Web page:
EGI will be restructured as an unlisted trust, a proposal which will be put to the company’s annual general meeting later this month, according a letter from Mr Jacob circulated to shareholders.
“In the absence of a better alternative, at this juncture, the Board believes that an orderly restructuring of the Company’s investment portfolio to a trust structure is the most appropriate path to liquidity while enabling a return closer to [net tangiable assets],” he wrote.
But Mr Jacob also took aim at other listed investment companies, many of which have suffered from lower share prices than the value of their assets.
“It’s important to note that the discount, while unacceptable, is an industry wide phenomena, with the listed global equity sector trading at an average discount of over 17 per cent ast at 30 September 2019, and is often a reflection of market sentiment volatility and other events which can reduce investor demand.”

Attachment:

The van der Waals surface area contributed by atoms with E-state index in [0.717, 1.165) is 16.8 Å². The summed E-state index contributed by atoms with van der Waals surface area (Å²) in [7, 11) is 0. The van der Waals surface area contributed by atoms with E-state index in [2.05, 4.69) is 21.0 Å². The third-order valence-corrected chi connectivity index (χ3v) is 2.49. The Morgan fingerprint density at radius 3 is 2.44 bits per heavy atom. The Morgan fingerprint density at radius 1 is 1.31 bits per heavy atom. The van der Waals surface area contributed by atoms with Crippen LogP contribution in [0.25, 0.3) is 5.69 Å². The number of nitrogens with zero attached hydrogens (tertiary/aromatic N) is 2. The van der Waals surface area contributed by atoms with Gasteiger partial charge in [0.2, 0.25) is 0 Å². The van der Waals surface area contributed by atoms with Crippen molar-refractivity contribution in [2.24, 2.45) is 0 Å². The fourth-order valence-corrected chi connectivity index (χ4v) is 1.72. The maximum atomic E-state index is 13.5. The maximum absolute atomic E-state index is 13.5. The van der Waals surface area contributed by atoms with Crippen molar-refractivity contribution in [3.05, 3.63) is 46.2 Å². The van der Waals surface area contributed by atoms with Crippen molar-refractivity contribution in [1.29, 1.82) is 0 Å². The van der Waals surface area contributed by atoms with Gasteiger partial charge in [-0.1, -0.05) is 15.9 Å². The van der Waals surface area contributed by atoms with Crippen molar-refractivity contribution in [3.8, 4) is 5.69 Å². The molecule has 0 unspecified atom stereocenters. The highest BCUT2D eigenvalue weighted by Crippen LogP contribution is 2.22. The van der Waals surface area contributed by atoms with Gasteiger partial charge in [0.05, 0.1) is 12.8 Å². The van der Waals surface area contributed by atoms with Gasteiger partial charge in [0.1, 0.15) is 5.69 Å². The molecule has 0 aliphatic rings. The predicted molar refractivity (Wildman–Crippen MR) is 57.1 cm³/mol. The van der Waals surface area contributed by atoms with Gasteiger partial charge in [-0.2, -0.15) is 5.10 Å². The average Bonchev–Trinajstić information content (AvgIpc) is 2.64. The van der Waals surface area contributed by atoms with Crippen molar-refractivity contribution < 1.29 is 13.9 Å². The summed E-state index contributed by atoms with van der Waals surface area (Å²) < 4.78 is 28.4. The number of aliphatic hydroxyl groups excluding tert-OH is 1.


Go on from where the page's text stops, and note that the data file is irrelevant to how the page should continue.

Separately, Mr Jacob told this newspaper that “we’ve reached the midpoint [of our management mandate over the fund] and we’re not prepared to have this situation continue for another five years”.
The decision follows reports in The Sydney Morning Herald and The Age on October 30 that Mr Kingston, who is an EGI shareholder, had written to Mr Jacob describing the fund as “chronically flawed” and “untenable”.
“Most of the EGI shareholders are retail investors so I consider it is even more incumbent on the EGI directors to focus on protecting their ability to realise their investments … they are currently locked in the EGI cage and can only exit at a 20 per cent discount,” he wrote. In response, Mr Jacob conceded more work had to be done to increase the share price, but defended EGI’s performance.
EGI’s returns have been positive — 14.5 per cent in the last year and 9.43 per cent per annum for five years — but have only been marginally above its own benchmark, known as the MSCI World Index, in the long-term.